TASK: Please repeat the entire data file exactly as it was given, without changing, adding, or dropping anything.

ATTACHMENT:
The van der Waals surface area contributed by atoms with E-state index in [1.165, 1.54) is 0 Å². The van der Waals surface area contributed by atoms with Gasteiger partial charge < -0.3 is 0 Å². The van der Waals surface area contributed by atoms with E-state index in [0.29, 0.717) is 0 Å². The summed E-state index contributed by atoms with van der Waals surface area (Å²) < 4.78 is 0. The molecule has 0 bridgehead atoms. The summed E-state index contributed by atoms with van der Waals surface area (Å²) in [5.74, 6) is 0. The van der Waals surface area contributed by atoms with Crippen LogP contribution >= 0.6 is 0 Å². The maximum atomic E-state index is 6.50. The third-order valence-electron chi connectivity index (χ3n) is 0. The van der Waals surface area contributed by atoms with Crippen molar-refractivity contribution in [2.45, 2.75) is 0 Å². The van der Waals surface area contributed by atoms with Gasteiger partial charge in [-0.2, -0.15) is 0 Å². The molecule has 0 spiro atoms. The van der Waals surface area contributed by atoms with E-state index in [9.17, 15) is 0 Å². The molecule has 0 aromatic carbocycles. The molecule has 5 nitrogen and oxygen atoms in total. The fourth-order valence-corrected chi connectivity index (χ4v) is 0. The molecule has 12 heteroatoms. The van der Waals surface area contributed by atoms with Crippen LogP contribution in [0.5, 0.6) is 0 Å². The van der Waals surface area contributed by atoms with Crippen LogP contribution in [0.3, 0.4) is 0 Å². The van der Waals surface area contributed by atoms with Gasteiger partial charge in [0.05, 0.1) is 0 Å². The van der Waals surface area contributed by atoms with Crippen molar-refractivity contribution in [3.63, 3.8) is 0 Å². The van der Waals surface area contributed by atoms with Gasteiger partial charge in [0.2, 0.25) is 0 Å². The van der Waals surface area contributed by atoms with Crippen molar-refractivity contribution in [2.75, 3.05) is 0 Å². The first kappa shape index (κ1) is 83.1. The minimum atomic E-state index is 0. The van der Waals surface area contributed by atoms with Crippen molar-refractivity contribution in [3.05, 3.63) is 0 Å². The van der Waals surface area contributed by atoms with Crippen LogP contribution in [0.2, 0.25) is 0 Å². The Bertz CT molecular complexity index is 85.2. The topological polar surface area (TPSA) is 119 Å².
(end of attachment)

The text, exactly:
The van der Waals surface area contributed by atoms with E-state index in [1.165, 1.54) is 0 Å². The van der Waals surface area contributed by atoms with Gasteiger partial charge < -0.3 is 0 Å². The van der Waals surface area contributed by atoms with E-state index in [0.29, 0.717) is 0 Å². The summed E-state index contributed by atoms with van der Waals surface area (Å²) < 4.78 is 0. The molecule has 0 bridgehead atoms. The summed E-state index contributed by atoms with van der Waals surface area (Å²) in [5.74, 6) is 0. The van der Waals surface area contributed by atoms with Crippen LogP contribution >= 0.6 is 0 Å². The maximum atomic E-state index is 6.50. The third-order valence-electron chi connectivity index (χ3n) is 0. The van der Waals surface area contributed by atoms with Crippen molar-refractivity contribution in [2.45, 2.75) is 0 Å². The van der Waals surface area contributed by atoms with Gasteiger partial charge in [-0.2, -0.15) is 0 Å². The molecule has 0 spiro atoms. The van der Waals surface area contributed by atoms with E-state index in [9.17, 15) is 0 Å². The molecule has 0 aromatic carbocycles. The molecule has 5 nitrogen and oxygen atoms in total. The fourth-order valence-corrected chi connectivity index (χ4v) is 0. The molecule has 12 heteroatoms. The van der Waals surface area contributed by atoms with Crippen LogP contribution in [0.5, 0.6) is 0 Å². The van der Waals surface area contributed by atoms with Crippen LogP contribution in [0.3, 0.4) is 0 Å². The van der Waals surface area contributed by atoms with Gasteiger partial charge in [0.05, 0.1) is 0 Å². The van der Waals surface area contributed by atoms with Crippen molar-refractivity contribution in [3.63, 3.8) is 0 Å². The van der Waals surface area contributed by atoms with Gasteiger partial charge in [0.2, 0.25) is 0 Å². The van der Waals surface area contributed by atoms with Crippen molar-refractivity contribution in [2.75, 3.05) is 0 Å². The first kappa shape index (κ1) is 83.1. The minimum atomic E-state index is 0. The van der Waals surface area contributed by atoms with Crippen molar-refractivity contribution in [3.05, 3.63) is 0 Å². The van der Waals surface area contributed by atoms with Crippen LogP contribution in [0.2, 0.25) is 0 Å². The Bertz CT molecular complexity index is 85.2. The topological polar surface area (TPSA) is 119 Å².